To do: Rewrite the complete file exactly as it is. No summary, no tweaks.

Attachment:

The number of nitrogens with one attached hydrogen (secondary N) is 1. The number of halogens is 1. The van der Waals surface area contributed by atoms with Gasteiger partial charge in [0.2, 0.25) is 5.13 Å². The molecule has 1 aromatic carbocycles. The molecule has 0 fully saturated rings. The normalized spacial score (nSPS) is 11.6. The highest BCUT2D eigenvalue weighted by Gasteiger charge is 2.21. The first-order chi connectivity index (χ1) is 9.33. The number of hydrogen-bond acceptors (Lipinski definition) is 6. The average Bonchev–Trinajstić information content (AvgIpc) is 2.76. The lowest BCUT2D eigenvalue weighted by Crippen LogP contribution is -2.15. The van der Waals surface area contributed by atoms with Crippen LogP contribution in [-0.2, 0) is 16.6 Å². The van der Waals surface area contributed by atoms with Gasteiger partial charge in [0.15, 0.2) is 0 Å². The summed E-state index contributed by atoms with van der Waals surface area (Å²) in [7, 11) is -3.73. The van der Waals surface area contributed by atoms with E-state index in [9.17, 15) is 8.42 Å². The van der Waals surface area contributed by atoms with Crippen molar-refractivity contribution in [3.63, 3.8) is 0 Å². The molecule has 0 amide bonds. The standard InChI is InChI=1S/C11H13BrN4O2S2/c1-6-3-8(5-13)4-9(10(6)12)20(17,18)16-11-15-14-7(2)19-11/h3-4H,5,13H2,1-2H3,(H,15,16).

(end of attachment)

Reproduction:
The number of nitrogens with one attached hydrogen (secondary N) is 1. The number of halogens is 1. The van der Waals surface area contributed by atoms with Gasteiger partial charge in [0.2, 0.25) is 5.13 Å². The molecule has 1 aromatic carbocycles. The molecule has 0 fully saturated rings. The normalized spacial score (nSPS) is 11.6. The highest BCUT2D eigenvalue weighted by Gasteiger charge is 2.21. The first-order chi connectivity index (χ1) is 9.33. The number of hydrogen-bond acceptors (Lipinski definition) is 6. The average Bonchev–Trinajstić information content (AvgIpc) is 2.76. The lowest BCUT2D eigenvalue weighted by Crippen LogP contribution is -2.15. The van der Waals surface area contributed by atoms with Crippen LogP contribution in [-0.2, 0) is 16.6 Å². The van der Waals surface area contributed by atoms with Gasteiger partial charge in [0.15, 0.2) is 0 Å². The summed E-state index contributed by atoms with van der Waals surface area (Å²) in [7, 11) is -3.73. The van der Waals surface area contributed by atoms with E-state index in [9.17, 15) is 8.42 Å². The van der Waals surface area contributed by atoms with Crippen molar-refractivity contribution in [3.63, 3.8) is 0 Å². The molecule has 0 amide bonds. The standard InChI is InChI=1S/C11H13BrN4O2S2/c1-6-3-8(5-13)4-9(10(6)12)20(17,18)16-11-15-14-7(2)19-11/h3-4H,5,13H2,1-2H3,(H,15,16).